Habakkuk – Chapter 2 – Woes and Wine
Last time we noticed Habakkuk 2:4 contrasts the proud and the just. Continuing on in the chapter we discover five “woes” that befall the proud man. We need to keep in mind as we read this chapter God’s interactions with the nation Israel and their conquering nation of Babylon is the backdrop by which we must understand this passage. There are of course applications for the individual in this passage, but we must not lose sight of the greater context. God keeps not only the individual accountable but nations. In today’s “what’s in it for me” church mentality it is easy to forget that God is sovereign. Though we may not be able to detect it Yahweh is constantly engaged in the affairs of nations as well as the lives of individuals.
At a minimum, you should read the twenty verses composing chapter two. Verse six is where we will find the first of five woes.
4 “Behold the proud,
His soul is not upright in him;
But the just shall live by his faith.
5 “Indeed, because he transgresses by wine,
He is a proud man,
And he does not stay at home.
Because he enlarges his desire as hell,
And he is like death, and cannot be satisfied,
He gathers to himself all nations
And heaps up for himself all peoples.
6 “Will not all these take up a proverb against him,
And a taunting riddle against him, and say,
‘Woe to him who increases
What is not his—how long?
I’ve included verses four and five for context. Look at the first part of verse six. Who are the people taking up a proverb against him? According to the last part of verse five, it is all the nations that the proud has conquered. True throughout the ages, often the most condemning voice levied against a perpetrator, is that of the victim.
The word proverb used here is the Hebrew word transliterated “masal”, and denotes sentences constructed in Hebrew parallelism, essentially Hebrew poetic form.
Consider the following from the Faithlife Study Bible.
2:6–20 The woe pronouncements of Hab 2:6–20 are neatly structured into five stanzas consisting of three verses each. Verses 6–8 denounce the imperialist behavior of the Chaldeans (Babylonians); vv. 9–11 condemn the Chaldeans’ covetousness; vv. 12–14 criticize the Chaldeans’ violence; vv. 15–17 censure the Chaldeans’ treachery; and vv. 18–20 address the Chaldeans’ idolatry. While the first four woes deal with the Chaldeans’ sins against fellow humans, the fifth addresses the Chaldeans’ sin against God. The first and fourth woes end in a refrain, possibly a chorus sung by a congregation of people.
Barry, John D. et al. Faithlife Study Bible. Bellingham, WA: Lexham Press, 2012, 2016. Print.
Here are the five woes listed together.
- Woe to him who increases What is not his……….(v6)
- Woe to him who covets evil gain for his house…..(v9)
- Woe to him who builds a town with bloodshed…..(v12)
- Woe to him who gives drink to his neighbor………(v15)
- Woe to him who says to wood, ‘Awake!’…………….(v19)
Most, if not all of the woes are somewhat self-explanatory when read and kept in context. I would like to call out the last two.
Why would a woe be issued to someone who gives drink to his neighbor? Don’t be distracted. Keep it in context. This is not a proof text for whether or not consuming alcohol is a sin. This is specifically about making the neighbor drunk for the purpose of “looking on his nakedness.”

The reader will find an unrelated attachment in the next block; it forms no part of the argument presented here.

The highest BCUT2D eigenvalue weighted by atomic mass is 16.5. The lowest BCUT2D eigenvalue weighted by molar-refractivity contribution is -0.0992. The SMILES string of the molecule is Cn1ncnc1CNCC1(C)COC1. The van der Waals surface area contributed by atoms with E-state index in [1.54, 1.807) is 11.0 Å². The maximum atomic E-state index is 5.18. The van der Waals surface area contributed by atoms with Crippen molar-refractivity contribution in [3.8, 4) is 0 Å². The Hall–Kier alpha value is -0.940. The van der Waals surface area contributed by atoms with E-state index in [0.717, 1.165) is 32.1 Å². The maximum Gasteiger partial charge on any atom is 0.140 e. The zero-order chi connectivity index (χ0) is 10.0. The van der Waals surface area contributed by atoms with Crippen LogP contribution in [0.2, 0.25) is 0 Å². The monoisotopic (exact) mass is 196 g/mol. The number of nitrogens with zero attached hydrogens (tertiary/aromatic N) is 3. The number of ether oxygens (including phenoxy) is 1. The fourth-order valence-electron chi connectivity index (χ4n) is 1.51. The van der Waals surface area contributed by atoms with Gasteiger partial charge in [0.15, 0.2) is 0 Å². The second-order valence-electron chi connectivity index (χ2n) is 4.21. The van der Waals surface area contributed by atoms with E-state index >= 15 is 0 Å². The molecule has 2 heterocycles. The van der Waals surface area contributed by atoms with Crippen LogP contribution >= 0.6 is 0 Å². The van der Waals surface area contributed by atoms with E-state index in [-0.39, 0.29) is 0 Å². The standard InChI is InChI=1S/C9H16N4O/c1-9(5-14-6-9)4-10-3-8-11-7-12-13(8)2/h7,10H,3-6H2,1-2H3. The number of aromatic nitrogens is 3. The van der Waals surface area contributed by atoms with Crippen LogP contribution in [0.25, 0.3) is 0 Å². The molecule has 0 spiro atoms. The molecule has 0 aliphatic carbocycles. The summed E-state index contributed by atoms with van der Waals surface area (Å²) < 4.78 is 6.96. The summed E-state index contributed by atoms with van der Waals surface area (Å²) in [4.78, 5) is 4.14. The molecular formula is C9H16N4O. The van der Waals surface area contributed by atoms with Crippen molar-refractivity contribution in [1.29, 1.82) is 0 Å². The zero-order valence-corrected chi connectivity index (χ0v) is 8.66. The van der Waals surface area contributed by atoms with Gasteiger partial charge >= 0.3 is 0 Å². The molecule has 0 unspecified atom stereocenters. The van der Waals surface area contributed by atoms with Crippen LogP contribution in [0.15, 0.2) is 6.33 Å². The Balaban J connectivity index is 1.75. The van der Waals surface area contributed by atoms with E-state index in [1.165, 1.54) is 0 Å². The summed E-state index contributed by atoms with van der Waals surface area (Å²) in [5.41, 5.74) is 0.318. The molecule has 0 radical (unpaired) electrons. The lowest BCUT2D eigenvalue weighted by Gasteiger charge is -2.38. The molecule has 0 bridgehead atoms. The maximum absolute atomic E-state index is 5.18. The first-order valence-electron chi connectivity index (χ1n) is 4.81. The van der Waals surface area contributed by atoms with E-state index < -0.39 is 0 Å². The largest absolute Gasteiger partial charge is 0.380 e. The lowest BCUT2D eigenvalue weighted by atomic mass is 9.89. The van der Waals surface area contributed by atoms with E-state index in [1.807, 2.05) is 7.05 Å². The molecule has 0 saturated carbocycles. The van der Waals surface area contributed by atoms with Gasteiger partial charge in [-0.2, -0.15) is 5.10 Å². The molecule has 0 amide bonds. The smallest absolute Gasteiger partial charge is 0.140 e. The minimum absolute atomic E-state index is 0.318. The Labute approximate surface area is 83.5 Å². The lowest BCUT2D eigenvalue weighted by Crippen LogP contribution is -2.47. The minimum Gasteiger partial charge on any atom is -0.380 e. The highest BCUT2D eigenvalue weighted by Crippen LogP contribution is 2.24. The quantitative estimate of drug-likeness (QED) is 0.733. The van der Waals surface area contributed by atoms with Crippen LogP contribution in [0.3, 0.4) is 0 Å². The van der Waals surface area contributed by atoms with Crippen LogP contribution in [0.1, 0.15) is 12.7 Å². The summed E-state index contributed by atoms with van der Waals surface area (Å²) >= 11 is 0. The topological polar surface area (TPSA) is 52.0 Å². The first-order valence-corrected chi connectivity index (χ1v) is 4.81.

“Looking on his nakedness”. Is this some sort of reference to sexual sin? I don’t believe so. Look at verse 16.
16 You are filled with shame instead of glory.
And be exposed as uncircumcised!
The cup of the Lord’s right hand will be turned against you,
And utter shame will be on your glory.
The proud conquerer is getting his neighbor drunk to spy on his nakedness, in other words, to spy on his liberty. The experience is designed to discover whether or not this is a people circumcised (in covenant with God) or not. This is to shame the conquered one. The end result? God declares “utter shame will be on your glory.”
Verses nineteen and twenty conclude the last of the five woes as well as the chapter.
19 Woe to him who says to wood, ‘Awake!’
To silent stone, ‘Arise! It shall teach!’
Behold, it is overlaid with gold and silver,
Yet in it there is no breath at all.
Maybe this is obvious to you, but the wood and the stone mentioned here are idols constructed by the proud captor. Maybe you don’t see a modern day application for you in this woe because Christian or not, you don’t make nor worship idols. Let me issue a challenge. Do we trust in the things we construct, build, or earn with our money? Do we lean on, or depend on our material possessions for our security? Do we learn from what we own? Has our stuff captured our attention? That is a form of worship.
Here’s the contrast for those wood, stone, gold, and silver things.
20 “But the Lord is in His holy temple.
Let all the earth keep silence before Him.”
Do you need salvation? The Lord is in His holy temple. Do you need instruction? The Lord is in His holy temple. Do you need provision? The Lord is in His holy temple. Do you need healing, encouragement, help? The Lord is in His holy temple. Let all the earth, every one of us keep silence before Him. If we are keeping silence before Him, it means we are before Him, or standing in his presence and waiting for Him to speak or do. Keeping silence before Him is an act of placing our trust in Him.
Will you and I drink from the cup of our own accomplishments, or will we drink from the communion cup in loving relationship with our Holy God?
All Scripture Quotations from The New King James Version. Nashville: Thomas Nelson, 1982. Print.